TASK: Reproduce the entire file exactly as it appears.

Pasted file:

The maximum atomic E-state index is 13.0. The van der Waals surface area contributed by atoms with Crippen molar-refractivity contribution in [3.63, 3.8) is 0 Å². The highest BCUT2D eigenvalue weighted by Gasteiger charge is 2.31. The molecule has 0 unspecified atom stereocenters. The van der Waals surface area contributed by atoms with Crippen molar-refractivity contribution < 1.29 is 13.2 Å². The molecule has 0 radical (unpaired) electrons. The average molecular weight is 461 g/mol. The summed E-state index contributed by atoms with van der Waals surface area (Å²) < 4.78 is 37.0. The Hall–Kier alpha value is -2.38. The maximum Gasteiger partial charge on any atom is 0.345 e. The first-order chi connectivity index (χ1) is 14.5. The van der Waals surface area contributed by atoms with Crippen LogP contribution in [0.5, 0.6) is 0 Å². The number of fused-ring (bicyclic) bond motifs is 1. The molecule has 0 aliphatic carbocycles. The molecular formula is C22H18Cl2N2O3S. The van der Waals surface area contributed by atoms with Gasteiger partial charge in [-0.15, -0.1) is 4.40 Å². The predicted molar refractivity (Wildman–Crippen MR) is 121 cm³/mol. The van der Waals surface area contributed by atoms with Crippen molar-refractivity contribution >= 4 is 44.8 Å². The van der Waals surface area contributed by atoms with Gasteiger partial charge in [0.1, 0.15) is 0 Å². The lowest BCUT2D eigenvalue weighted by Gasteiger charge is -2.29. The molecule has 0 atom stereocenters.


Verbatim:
The maximum atomic E-state index is 13.0. The van der Waals surface area contributed by atoms with Crippen molar-refractivity contribution in [3.63, 3.8) is 0 Å². The highest BCUT2D eigenvalue weighted by Gasteiger charge is 2.31. The molecule has 0 unspecified atom stereocenters. The van der Waals surface area contributed by atoms with Crippen molar-refractivity contribution < 1.29 is 13.2 Å². The molecule has 0 radical (unpaired) electrons. The average molecular weight is 461 g/mol. The summed E-state index contributed by atoms with van der Waals surface area (Å²) < 4.78 is 37.0. The Hall–Kier alpha value is -2.38. The maximum Gasteiger partial charge on any atom is 0.345 e. The first-order chi connectivity index (χ1) is 14.5. The van der Waals surface area contributed by atoms with Crippen LogP contribution in [0.5, 0.6) is 0 Å². The number of fused-ring (bicyclic) bond motifs is 1. The molecule has 0 aliphatic carbocycles. The molecular formula is C22H18Cl2N2O3S. The van der Waals surface area contributed by atoms with Gasteiger partial charge in [-0.15, -0.1) is 4.40 Å². The predicted molar refractivity (Wildman–Crippen MR) is 121 cm³/mol. The van der Waals surface area contributed by atoms with Crippen molar-refractivity contribution >= 4 is 44.8 Å². The van der Waals surface area contributed by atoms with Gasteiger partial charge in [0.1, 0.15) is 0 Å². The lowest BCUT2D eigenvalue weighted by Gasteiger charge is -2.29. The molecule has 0 atom stereocenters.